City of Concord, California

District Elections

Concord's Change to District Elections

Concord is about to change the way it elects City Councilmembers. The City needs your help in deciding where the district boundaries should be drawn.

Currently, five City Councilmembers are elected at-large, meaning that all registered voters have the opportunity to vote for all five council positions. Under the new system, City Councilmembers will be elected by district. One Councilmember, who lives in a district, will be elected by people (registered voters) who also live in the same district.

What are the rules for creating election districts?

The following criteria must be met in creating election districts:

  1. Each Council district must contain a nearly equal population. The 2010 Census numbers will be used to determine the population number for each district.
  2. Council district borders must be drawn in a manner that complies with the state and federal constitutions, state law, and the federal Voting Rights Act.
  3. In establishing district boundaries, the City Council may give consideration to the following factors: topography, geography, cohesiveness, contiguity, integrity, compactness of territory, and "community of interests" such as neighborhoods, school boundaries, and common interests.
  4. The City Council may also establish other criteria, as long as they do not conflict with federal or state law.

How will the election district boundaries be decided?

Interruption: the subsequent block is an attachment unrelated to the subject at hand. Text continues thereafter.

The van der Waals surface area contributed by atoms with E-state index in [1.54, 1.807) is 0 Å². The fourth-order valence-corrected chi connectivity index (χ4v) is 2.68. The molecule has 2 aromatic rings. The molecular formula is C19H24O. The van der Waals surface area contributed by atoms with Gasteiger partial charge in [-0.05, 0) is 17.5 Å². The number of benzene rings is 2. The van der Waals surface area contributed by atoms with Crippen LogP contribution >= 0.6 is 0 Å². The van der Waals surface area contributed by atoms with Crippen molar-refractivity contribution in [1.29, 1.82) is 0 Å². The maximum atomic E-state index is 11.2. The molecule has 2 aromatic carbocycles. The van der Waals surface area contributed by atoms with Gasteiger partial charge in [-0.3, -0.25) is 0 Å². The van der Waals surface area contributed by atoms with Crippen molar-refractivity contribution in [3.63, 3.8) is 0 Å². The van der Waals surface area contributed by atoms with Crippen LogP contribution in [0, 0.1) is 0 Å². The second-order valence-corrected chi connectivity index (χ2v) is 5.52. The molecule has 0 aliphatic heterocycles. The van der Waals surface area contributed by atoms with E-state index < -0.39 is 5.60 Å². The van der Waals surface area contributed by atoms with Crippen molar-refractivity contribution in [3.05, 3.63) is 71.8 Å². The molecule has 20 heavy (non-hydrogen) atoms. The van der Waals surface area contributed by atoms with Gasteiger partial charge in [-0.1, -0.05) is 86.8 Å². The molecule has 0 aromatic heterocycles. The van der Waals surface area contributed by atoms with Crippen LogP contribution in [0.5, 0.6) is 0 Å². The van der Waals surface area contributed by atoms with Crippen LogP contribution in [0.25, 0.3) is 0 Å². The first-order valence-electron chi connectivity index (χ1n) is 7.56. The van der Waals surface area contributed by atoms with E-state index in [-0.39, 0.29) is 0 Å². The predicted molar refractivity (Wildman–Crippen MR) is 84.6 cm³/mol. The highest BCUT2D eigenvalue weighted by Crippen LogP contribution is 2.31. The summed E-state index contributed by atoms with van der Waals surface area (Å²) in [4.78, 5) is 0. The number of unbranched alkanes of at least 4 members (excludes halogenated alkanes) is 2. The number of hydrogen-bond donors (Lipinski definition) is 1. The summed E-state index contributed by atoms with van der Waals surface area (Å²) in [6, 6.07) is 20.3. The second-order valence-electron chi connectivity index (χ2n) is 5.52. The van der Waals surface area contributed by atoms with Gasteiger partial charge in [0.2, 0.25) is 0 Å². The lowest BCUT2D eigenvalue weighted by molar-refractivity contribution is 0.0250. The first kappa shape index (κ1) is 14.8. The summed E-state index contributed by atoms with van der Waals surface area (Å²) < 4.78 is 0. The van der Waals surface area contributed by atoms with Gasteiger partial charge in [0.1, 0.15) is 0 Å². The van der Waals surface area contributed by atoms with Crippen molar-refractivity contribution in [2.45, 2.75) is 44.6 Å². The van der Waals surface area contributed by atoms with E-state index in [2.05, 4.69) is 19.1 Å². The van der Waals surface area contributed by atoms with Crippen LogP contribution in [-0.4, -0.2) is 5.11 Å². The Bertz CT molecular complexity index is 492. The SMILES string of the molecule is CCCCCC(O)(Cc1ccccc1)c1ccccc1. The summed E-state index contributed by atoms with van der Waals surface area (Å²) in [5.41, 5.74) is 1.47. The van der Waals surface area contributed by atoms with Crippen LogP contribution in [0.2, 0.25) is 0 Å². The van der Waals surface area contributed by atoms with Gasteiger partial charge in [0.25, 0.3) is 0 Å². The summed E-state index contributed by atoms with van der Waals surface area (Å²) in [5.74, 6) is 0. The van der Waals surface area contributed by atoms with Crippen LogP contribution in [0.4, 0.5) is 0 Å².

Before developing draft district boundaries, the City Council will take comments from residents and interested community groups at two public hearings to understand the community's view of where district boundaries should be drawn. They will then define the criteria they want the hired independent demographer to use in creating one or more proposed district maps.  The demographer's goal will be to draw map options that meet the criteria and take into account comments from the community as prioritized by the City Council. The City Council will present the draft maps for public comment and review at two additional public hearings. The City Council will provide further direction to the demographer after the public hearings, who will revise the map or maps which will then go before the City Council for a final vote.  By law, the City Council is the final decision making body on adopting district boundaries.

How can I participate in the decision-making process?

Public Hearings:

The community's input in the development of the voting districts is very important to this process. The City Council will hold two public hearings before maps are developed to get community input on where district boundaries should be drawn. Draft maps will be developed from these public hearings. These public hearings will be held January 16 and January 23, 2018.

Two additional public hearings will be held to present and take comment on the draft map or maps. These public hearings will take place February 6 and February 27, 2018.

A final map or maps will go to the City Council for a vote on March 13, 2018.

All meetings will be held at the Concord Civic Center, 1950 Parkside Drive, in the City Council Chamber beginning at 6, 6:30 or 7 p.m. Check the Upcoming Meetings Calendar on the home page for individual meeting start times.